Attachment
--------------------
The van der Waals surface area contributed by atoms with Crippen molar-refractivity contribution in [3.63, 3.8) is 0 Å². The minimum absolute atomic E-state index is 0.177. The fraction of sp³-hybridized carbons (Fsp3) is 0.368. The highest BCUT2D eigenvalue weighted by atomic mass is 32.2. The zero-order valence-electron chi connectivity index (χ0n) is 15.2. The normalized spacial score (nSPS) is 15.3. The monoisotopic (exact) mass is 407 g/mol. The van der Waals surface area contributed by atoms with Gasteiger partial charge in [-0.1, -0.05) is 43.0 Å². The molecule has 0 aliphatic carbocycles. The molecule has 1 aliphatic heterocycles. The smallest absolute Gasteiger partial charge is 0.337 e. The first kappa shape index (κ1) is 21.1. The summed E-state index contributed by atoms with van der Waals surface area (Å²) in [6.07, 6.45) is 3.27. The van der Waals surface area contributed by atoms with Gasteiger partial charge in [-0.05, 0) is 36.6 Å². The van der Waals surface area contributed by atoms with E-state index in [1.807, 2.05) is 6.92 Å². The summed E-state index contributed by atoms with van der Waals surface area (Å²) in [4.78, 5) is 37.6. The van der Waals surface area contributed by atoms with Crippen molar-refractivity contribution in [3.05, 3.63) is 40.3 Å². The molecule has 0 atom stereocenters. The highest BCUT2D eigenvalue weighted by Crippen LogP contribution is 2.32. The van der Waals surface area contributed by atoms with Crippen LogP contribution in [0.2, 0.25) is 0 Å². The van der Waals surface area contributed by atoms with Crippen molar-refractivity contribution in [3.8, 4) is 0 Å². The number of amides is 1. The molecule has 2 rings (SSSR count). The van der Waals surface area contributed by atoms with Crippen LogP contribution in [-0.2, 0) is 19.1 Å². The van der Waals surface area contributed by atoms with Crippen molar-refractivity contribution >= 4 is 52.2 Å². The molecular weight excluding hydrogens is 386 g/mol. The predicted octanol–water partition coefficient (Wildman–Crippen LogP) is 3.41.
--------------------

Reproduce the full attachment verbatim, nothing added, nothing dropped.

The van der Waals surface area contributed by atoms with Crippen molar-refractivity contribution in [3.63, 3.8) is 0 Å². The minimum absolute atomic E-state index is 0.177. The fraction of sp³-hybridized carbons (Fsp3) is 0.368. The highest BCUT2D eigenvalue weighted by atomic mass is 32.2. The zero-order valence-electron chi connectivity index (χ0n) is 15.2. The normalized spacial score (nSPS) is 15.3. The monoisotopic (exact) mass is 407 g/mol. The van der Waals surface area contributed by atoms with Gasteiger partial charge in [-0.1, -0.05) is 43.0 Å². The molecule has 0 aliphatic carbocycles. The molecule has 1 aliphatic heterocycles. The smallest absolute Gasteiger partial charge is 0.337 e. The first kappa shape index (κ1) is 21.1. The summed E-state index contributed by atoms with van der Waals surface area (Å²) in [6.07, 6.45) is 3.27. The van der Waals surface area contributed by atoms with Gasteiger partial charge in [-0.05, 0) is 36.6 Å². The van der Waals surface area contributed by atoms with E-state index in [1.807, 2.05) is 6.92 Å². The summed E-state index contributed by atoms with van der Waals surface area (Å²) in [4.78, 5) is 37.6. The van der Waals surface area contributed by atoms with Crippen molar-refractivity contribution in [3.05, 3.63) is 40.3 Å². The molecule has 0 atom stereocenters. The highest BCUT2D eigenvalue weighted by Crippen LogP contribution is 2.32. The van der Waals surface area contributed by atoms with Crippen LogP contribution in [0.2, 0.25) is 0 Å². The van der Waals surface area contributed by atoms with Crippen molar-refractivity contribution in [3.8, 4) is 0 Å². The number of amides is 1. The molecule has 2 rings (SSSR count). The van der Waals surface area contributed by atoms with Crippen LogP contribution in [-0.2, 0) is 19.1 Å². The van der Waals surface area contributed by atoms with Crippen molar-refractivity contribution >= 4 is 52.2 Å². The molecular weight excluding hydrogens is 386 g/mol. The predicted octanol–water partition coefficient (Wildman–Crippen LogP) is 3.41.